Meet The AOspine Member
Is this where you thought you would end up? If you had it to do all over again, would you still become a spine surgeon?
Since I made my decision to become a spine surgeon, I have never changed my mind. After finishing my resident training, what I was most interested in was the skull base and vascular surgery—in other words, brain surgery—even though I was trained in Italy and most of my daily work then was about spine. There were no truly independent spine neurosurgeons in China 15 years ago, only someone operating on spinal cord tumors. No one would consider that spine surgery was part of neurosurgery at that time, and no neurosurgeon would choose spine as his/her subspecialty. After becoming a spinal neurosurgeon, I thought I could do spine surgery I like a challenge, trying new things, and as I said, there was no true spinal neurosurgeon in China 15 years ago. Because I was trained in Europe, and I knew the situation of spine in Europe and the US, I had a great expectation of spine in China for the future.not only myself, I should call upon many other neurosurgeons doing it together. I learned from many other countries, that neurosurgery is not brain surgery, and spine surgery is not orthopedic surgery. Neurosurgery should not be absent in spine surgery in China. So, from the early beginning of 2005, I began to hold hands-on courses about spine internal fixation and microsurgical technique, aimed at both neurosurgeons and orthopedic surgeons. Now the situation has changed, there are more and more young neurosurgeons in China choosing spine as their subspecialty, especially in the Department of Neurosurgery in Xuanwu Hospital, Capital Medical University, which is one of the biggest neurosurgical centers in China, spine accounts for nearly half of the total number of surgeries. So nowadays, I would absolutely choose spine as my professional career.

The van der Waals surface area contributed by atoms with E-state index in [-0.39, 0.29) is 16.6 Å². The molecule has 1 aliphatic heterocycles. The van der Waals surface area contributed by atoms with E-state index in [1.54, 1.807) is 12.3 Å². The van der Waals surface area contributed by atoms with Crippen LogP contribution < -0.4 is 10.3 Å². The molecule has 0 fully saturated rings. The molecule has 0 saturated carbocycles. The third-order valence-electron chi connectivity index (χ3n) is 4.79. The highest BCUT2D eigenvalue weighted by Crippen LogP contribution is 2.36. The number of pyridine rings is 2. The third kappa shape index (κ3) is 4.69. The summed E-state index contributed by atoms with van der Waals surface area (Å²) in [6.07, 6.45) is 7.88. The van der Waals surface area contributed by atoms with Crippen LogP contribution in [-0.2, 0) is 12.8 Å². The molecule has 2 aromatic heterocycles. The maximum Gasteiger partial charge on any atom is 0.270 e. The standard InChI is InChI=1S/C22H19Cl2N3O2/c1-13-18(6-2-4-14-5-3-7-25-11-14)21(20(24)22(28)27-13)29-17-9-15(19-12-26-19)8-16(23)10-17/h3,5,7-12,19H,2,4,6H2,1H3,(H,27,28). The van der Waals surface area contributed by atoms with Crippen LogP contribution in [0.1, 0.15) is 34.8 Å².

Why did you choose spine surgery and not something else?
I chose spine for two reasons. Firstly, as one of the biggest centers of neurosurgery, Xuanwu Hospital has very strict discipline for the division of subspecialty in neurosurgery—one cannot choose both There is a saying in Chinese, ‘give up, and then gain’, so I finally decided to give up brain surgery, and choose spine as my subspecialty.brain and spine as his/her subspecialty. Secondly, I like a challenge, trying new things, and as I said, there was no true spinal neurosurgeon in China 15 years ago. Because I was trained in Europe, and I knew the situation of spine in Europe and the US, I had a great expectation of spine in China for the future. There is a saying in Chinese, ‘give up, and then gain’, so I finally decided to give up brain surgery, and choose spine as my subspecialty.
What achievement are you most proud of?
I’m proud of two things. One is the establishment of a spine team in neurosurgery in Xuanwu Hospital, which is one of the biggest spine centers in China, among both neurosurgery and orthopedics. Currently, our spine team has eight staff, not including several other residents in training, there are 68 inpatient beds, and we expect to operate on more than 3’000 cases this year. The other thing I’m proud of is to have trained many spine neurosurgeons by holding a variety of courses in China, and constructing the fellow program in Xuanwu Hospital. Xuanwu Hospital has held nearly 30 hands-on courses about internal fixation and microsurgery of spine in China since 2005. I initiated the ‘annual national meeting of spinal neurosurgery’ in 2011, and in 2013 I organized a lecture group to train spinal neurosurgeons in China, with nearly 20 courses having now been held. Over the last four years, more than 20 fellows, both from neurosurgery and orthopedics, have received training in our hospital.